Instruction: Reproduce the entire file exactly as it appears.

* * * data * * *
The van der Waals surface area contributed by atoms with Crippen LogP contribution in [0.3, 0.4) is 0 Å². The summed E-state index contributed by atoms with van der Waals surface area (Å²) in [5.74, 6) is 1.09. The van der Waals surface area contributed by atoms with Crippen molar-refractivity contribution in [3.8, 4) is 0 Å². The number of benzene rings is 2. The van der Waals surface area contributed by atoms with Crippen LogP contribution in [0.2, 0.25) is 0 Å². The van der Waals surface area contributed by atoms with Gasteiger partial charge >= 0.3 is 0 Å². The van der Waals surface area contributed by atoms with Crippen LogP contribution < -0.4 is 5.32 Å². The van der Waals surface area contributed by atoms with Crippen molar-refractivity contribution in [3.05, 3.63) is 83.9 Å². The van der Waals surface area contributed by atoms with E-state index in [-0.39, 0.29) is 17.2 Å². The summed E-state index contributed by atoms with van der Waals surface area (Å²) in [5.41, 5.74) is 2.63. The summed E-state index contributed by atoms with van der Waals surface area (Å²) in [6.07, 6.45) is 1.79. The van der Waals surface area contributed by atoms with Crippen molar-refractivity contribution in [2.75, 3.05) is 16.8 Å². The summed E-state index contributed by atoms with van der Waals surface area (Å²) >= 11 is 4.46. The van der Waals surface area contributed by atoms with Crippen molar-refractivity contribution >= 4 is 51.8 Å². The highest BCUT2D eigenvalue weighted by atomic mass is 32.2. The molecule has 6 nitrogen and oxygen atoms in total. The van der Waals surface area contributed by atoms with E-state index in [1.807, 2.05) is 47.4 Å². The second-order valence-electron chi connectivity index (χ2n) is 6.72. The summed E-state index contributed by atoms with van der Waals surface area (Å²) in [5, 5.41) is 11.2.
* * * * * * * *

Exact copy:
The van der Waals surface area contributed by atoms with Crippen LogP contribution in [0.3, 0.4) is 0 Å². The summed E-state index contributed by atoms with van der Waals surface area (Å²) in [5.74, 6) is 1.09. The van der Waals surface area contributed by atoms with Crippen molar-refractivity contribution in [3.8, 4) is 0 Å². The number of benzene rings is 2. The van der Waals surface area contributed by atoms with Crippen LogP contribution in [0.2, 0.25) is 0 Å². The van der Waals surface area contributed by atoms with Gasteiger partial charge >= 0.3 is 0 Å². The van der Waals surface area contributed by atoms with Crippen LogP contribution < -0.4 is 5.32 Å². The van der Waals surface area contributed by atoms with Crippen molar-refractivity contribution in [3.05, 3.63) is 83.9 Å². The van der Waals surface area contributed by atoms with E-state index in [-0.39, 0.29) is 17.2 Å². The summed E-state index contributed by atoms with van der Waals surface area (Å²) in [5.41, 5.74) is 2.63. The summed E-state index contributed by atoms with van der Waals surface area (Å²) in [6.07, 6.45) is 1.79. The van der Waals surface area contributed by atoms with Crippen molar-refractivity contribution in [2.75, 3.05) is 16.8 Å². The summed E-state index contributed by atoms with van der Waals surface area (Å²) >= 11 is 4.46. The van der Waals surface area contributed by atoms with Crippen molar-refractivity contribution >= 4 is 51.8 Å². The highest BCUT2D eigenvalue weighted by atomic mass is 32.2. The molecule has 6 nitrogen and oxygen atoms in total. The van der Waals surface area contributed by atoms with E-state index in [1.807, 2.05) is 47.4 Å². The second-order valence-electron chi connectivity index (χ2n) is 6.72. The summed E-state index contributed by atoms with van der Waals surface area (Å²) in [5, 5.41) is 11.2.